Title 59: All You Need to Know
Under the law, in the State of New Jersey, as well as its counties, municipalities, and commissions, these jurisdictions have directives for sovereign immunity as the general rule for its employees and for itself. This immunity prevents them from being sued even when they are at fault. Thankfully, the immunity is not all-encompassing and there are circumstances in which public entities and their employees can be sued for their negligent acts or omissions. Hence, here is everything you need to know about Title 59 in New Jersey.
Common Lawsuits Filed Under Title 59
Under Title 59 in New Jersey, the most common exceptions that allow for the filing of a lawsuit include the following:
- Negligent supervision
- Vehicle crashes involving city or state vehicles
- Negligent maintenance
- Negligent actions of public employees
- Dangerous conditions of public property (roadways, bridges, parks)
- Medical malpractice
However, even in the above cases, there are strict proof requirements for each type of case that must be met before you can recover compensation. Therefore, an experienced attorney can explain them in more detail.
Pain and Suffering and Title 59
Under Title 59, one can only sue for pain and suffering if they suffer injuries that are serious enough to satisfy one of the specific categories below in order to recover:
- Permanent loss of a bodily function
- Psychological and emotional distress (Post-Traumatic Stress Disorder)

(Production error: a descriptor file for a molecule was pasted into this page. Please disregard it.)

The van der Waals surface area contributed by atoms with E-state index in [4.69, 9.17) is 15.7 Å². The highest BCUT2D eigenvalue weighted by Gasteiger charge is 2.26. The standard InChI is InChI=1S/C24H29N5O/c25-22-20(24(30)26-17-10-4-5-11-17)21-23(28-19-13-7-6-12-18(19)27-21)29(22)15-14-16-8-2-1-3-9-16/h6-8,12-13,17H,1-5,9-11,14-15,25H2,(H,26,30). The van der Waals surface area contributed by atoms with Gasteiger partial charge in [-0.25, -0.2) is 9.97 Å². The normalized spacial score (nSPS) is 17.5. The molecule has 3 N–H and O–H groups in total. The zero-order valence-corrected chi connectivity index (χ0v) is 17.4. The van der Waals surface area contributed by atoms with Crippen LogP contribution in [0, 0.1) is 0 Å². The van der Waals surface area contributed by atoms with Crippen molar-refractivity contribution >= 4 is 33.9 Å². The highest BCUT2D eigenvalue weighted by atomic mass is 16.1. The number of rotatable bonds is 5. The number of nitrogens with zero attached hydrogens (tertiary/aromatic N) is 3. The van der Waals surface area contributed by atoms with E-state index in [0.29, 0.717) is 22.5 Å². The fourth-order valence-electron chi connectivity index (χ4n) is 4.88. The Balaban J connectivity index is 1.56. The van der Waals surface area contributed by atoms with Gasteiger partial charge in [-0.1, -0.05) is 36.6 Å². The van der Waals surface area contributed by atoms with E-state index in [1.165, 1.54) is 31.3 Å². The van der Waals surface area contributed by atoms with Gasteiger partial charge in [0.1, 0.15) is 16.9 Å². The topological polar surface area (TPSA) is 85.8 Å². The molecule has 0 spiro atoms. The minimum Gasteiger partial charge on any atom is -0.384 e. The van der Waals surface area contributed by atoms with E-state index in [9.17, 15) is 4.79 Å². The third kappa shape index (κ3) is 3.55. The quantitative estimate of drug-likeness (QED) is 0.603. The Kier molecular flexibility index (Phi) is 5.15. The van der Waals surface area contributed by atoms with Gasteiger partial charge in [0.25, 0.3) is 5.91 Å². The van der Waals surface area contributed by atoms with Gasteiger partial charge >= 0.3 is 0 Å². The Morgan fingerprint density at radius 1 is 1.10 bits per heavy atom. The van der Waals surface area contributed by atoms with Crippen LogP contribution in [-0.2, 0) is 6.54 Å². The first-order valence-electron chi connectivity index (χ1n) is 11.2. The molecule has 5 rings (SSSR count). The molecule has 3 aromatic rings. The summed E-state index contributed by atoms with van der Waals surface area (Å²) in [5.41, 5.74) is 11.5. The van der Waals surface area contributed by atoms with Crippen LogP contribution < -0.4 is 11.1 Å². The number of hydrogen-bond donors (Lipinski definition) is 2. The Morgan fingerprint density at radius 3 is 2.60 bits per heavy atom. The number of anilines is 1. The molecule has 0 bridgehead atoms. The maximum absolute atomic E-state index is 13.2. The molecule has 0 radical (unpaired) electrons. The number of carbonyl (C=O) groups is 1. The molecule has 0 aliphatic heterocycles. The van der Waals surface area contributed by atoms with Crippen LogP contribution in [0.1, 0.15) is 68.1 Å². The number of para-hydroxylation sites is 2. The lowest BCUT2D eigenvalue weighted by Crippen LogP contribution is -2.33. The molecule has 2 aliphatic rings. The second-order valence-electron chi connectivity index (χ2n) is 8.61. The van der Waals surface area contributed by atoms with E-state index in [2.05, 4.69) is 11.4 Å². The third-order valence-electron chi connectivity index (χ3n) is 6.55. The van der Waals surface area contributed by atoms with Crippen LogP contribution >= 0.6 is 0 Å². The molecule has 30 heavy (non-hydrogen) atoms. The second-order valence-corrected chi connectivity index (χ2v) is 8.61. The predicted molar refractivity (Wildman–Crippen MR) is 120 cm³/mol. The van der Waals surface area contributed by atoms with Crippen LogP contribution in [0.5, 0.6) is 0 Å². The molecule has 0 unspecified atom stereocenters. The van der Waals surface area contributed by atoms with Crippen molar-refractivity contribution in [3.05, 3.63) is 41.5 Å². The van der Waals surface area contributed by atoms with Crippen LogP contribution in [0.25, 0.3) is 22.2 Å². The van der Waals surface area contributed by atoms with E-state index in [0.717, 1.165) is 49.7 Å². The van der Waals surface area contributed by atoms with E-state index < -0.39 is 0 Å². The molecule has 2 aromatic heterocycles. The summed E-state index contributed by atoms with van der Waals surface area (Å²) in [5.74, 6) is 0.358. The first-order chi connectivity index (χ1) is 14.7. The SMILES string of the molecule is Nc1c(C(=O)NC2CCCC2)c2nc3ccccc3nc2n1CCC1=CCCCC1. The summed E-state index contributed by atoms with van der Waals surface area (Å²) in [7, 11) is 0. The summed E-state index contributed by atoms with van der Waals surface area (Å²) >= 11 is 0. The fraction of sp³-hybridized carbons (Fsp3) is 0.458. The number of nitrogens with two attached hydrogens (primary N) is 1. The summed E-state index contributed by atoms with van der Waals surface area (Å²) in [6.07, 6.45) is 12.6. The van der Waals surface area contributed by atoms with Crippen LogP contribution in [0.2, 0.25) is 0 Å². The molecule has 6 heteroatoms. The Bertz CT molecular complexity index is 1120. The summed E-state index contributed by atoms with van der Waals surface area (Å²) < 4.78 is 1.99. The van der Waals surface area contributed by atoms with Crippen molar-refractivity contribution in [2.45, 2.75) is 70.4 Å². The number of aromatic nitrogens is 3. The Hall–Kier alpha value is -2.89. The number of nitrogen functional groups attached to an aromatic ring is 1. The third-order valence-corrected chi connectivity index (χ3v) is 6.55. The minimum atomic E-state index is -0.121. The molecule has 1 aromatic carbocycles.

In addition, you must have expended more than $3,600 in medical treatment bills, even if paid by insurance, before you can bring a claim for damages. In fact, the purpose of these requirements is to eliminate all minor claims under the Tort Claims Act.
Filing a Tort Claim
Although you generally get two years to file a negligence lawsuit against a public entity, you must file a Notice of Tort Claim within 90 days of the incident to preserve your right to sue. An exception exists that gives you an opportunity to serve the Notice of Tort Claim after the initial 90-day deadline. But, the courts use that exception very sparingly and it disappears after you reach the one-year anniversary of the accident. The following information must be included in the Notice of Tort Claim:
- Name and address of the person making the claim
- The post office address for all claim communication
- The place, date, and information surrounding the incident
- Description of the claimant’s injuries
- The names of the public employee or entity who caused the injury
- An amount of financial loss claimed by the victim
- A signature by the claimant
Have Questions About Title 59? Speak to an Attorney Today
If the actions of a government employee or government agency caused you a debilitating injury, enlist an experienced personal injury attorney to represent your interests. Call the office of Rossetti & DeVoto, PC at (844) 263-6260 today to schedule a consultation about your case. Don’t let the guilty party get away without providing you with just compensation.